Olivia
Yates

Project: Climate Change Displacement from the Pacific to Tāmaki Makaurau

Olivia is an environmental advocate and scholar-activist. She is the convenor of Generation Zero at the University of Auckland and has also worked on Generation Zero’s ‘Zero Carbon Act’ campaign. She is currently completing her PhD at the University of Auckland, working with Tuvaluan and I-Kiribati communities in Tāmaki Makaurau (Auckland) to explore New Zealanders’ attitudes towards and the implications of climate change displacement in the Pacific. She is passionate about environmental justice and hopes to see Aotearoa (New Zealand) take more ambitious action on climate change. She also coordinates a creation care group, ‘Living Eden’ in her local church.

PROJECT

There is no place where the impacts of climate change are more evident than on the Pacific Islands of Tuvalu and Kiribati and we are already experiencing climate change migration to Auckland from these communities.  Despite this, there is little evidence that the voices and opinions of those displaced is being included in discussions of climate change and migration in Auckland.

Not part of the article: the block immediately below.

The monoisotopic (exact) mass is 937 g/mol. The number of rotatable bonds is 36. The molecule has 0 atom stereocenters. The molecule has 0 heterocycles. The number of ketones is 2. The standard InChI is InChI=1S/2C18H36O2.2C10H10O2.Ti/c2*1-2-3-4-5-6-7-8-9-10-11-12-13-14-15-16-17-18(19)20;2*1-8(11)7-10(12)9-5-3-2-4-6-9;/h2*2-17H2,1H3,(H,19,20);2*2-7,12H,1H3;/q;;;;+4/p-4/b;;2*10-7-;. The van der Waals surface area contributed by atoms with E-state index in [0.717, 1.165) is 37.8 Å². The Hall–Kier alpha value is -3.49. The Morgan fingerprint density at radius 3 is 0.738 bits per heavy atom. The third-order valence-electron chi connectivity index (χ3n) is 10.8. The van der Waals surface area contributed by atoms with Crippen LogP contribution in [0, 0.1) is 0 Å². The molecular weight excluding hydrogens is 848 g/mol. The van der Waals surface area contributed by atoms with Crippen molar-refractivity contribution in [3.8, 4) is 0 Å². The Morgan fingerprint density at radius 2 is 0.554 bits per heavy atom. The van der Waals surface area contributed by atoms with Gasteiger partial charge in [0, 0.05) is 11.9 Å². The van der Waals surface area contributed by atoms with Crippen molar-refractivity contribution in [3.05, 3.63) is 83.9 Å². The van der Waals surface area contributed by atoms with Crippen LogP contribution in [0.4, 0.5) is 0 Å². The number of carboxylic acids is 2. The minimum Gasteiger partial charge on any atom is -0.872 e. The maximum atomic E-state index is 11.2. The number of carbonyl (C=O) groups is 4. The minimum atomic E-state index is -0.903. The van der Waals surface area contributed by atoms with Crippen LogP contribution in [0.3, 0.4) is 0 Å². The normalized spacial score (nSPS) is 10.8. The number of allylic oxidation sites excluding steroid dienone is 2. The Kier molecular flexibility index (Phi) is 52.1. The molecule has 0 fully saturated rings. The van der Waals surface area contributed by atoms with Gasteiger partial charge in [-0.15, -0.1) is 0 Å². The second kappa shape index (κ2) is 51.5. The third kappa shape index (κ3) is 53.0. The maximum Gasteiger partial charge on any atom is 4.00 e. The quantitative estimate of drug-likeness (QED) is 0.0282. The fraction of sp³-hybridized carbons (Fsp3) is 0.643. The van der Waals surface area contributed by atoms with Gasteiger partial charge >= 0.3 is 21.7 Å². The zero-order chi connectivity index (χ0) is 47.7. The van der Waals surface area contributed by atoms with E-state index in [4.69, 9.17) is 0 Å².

As part of Olivia’s PhD in Psychology, this project is focused on bringing together the reality of climate change displacement from the perspective of Tuvaluan and Kiribati communities, with the attitudes and perceptions of Aucklanders.  It is hoped that this work can be used to inform the discussion in Auckland on climate change displacement and shape future action by Auckland Council. 

MOTIVATION FOR AND COMMITMENT TO CREATING A BETTER AND MORE SUSTAINABLE PLANET

The planet that we all live on and share is beautiful. The people on it are beautiful, the rich cultural traditions of all peoples and nations are beautiful, and all species and parts of nature are beautiful. As a Christian, I recognise that all of these parts of our planet are ‘good’, and that we all have a collective responsibility to come together and nurture, care and protect them. This is especially true regarding the peoples of low-lying Pacific atoll nations, as, echoing the rallying cry of those in Tuvalu, “You save Tuvalu; you save the world.”